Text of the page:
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Exposure to Asbestos aboard the USS America (CV-66)

Navy Veterans who served aboard the USS America, a Kitty Hawk class aircraft carrier, were placed at risk for exposure to asbestos and for mesothelioma, a rare cancer caused by asbestos that takes decades to develop.   

Exposure to Asbestos aboard the USS AmericaThe USS America (CVA/CV-66) was a Kitty Hawk class super carrier built by Newport News Shipbuilding in Virginia and commissioned in 1965. The USS America was 990 feet-long and propelled by four steam turbines and eight boilers. The aircraft carrier was built for a complement of 502 officers and 4684 crewmen; she carried about 79 aircraft. The America was deployed three times to serve in the Vietnam War; she also served in operations Desert Shield and Desert Storm. The America spent most of her time in the Mediterranean and the Atlantic before she was expended as a target in May 2005.

The boilers, turbines and steam pipes used to propel the aircraft carrier were all heavily insulated with asbestos insulation materials.  The asbestos products included asbestos gaskets, packing, pipe insulation, asbestos powder and cement.  At times, sailors were required to wear asbestos clothing and gloves as well.  Asbestos materials were present in the dining and sleeping areas of the ship and throughout the mechanical areas.  For Navy veterans who served aboard the USS America, exposure to asbestos was virtually inescapable.  And yet, the asbestos and equipment manufacturers did little to nothing to warn the sailors of the dangers of Navy asbestos exposure and mesothelioma.

USS America’s Deployment in the Vietnam War

In April 1968, the USS America was deployed to Yankee Station for her first tour of duty in the Vietnam War. Reaching the South China Sea in May, the America took part in exercise “NEWBOY” and on May 31, 1968, began launching aircraft against the North Vietnamese. During 112 days and four line periods on “Yankee Station,” the USS America’s aircraft took aim at trucks, watercraft, roads and fuel storage areas as part of the effort to stop the flow of soldiers and supplies to the south. Later on, the USS America and the carrier’s embarked air wing, CVW-6, received the Navy Unit Commendation for their achievements during that time.

The USS America’s second Vietnam deployment came in April 1970, with air wing CVW-9 on board. By May 26, the America had reached the Gulf of Tonkin and began to catapult bomb-laden aircraft into combat. This time, the USS America spent 100 days on Yankee Station in five line periods as her aircraft struck at waterways and roads and at all manner of transportation used by the enemy to shuttle soldiers and war materials to the south.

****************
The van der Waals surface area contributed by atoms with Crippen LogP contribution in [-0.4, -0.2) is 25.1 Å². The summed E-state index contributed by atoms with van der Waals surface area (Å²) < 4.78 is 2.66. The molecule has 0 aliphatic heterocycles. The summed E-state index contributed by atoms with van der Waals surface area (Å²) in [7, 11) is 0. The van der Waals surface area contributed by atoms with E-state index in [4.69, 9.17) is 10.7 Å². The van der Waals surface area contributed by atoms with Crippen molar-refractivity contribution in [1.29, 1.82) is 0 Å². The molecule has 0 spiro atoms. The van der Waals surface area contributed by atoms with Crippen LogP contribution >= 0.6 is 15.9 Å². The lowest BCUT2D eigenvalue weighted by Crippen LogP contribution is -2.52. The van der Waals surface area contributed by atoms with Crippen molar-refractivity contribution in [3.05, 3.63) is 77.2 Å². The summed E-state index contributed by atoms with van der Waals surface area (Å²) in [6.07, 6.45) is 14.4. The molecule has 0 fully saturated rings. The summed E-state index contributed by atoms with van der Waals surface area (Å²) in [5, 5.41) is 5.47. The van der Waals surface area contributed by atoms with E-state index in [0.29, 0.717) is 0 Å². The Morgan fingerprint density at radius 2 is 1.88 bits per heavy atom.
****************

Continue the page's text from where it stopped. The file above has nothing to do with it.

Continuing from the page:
Vietnam Veterans: Thank you for your service to our countryIn June 1972, the USS America received a change of orders just three says before she was to sail to the Mediterranean. Instead, she was deployed for the third time to Vietnam. She joined the Seventh Fleet later in June and began combat operations on the twelfth of July, though for only a short time since a ruptured main feed pump sent the carrier back to Subic Bay on July 25 for repairs. On August 9, the America was back on the line, launching planes against communist targets in North Vietnam, including the Thanh Hoa Bridge, a major target. The America continued operations, off and on, at Yankee Station through February 1973 when one phase of the war had ended. The USS America was awarded five battle stars for her service during the Vietnam War.

During the Vietnam War, the USS America was repaired or overhauled at least three times – a nine month overhaul in 1969 at the Norfolk Naval Shipyard, a two month overhaul in 1971, again at Norfolk, and another period of repairs and alterations during the summer of 1973. These periods of repair and overhaul provided opportunities for the men to become exposed to significant levels of asbestos insulation, on top of the exposure they received every day while aboard ship. During a ship overhaul, old asbestos products are ripped out and new asbestos is installed. Performed in the close confines of a Navy vessel, the work was extremely dusty and put men at risk for exposure to asbestos and for malignant mesothelioma cancer.

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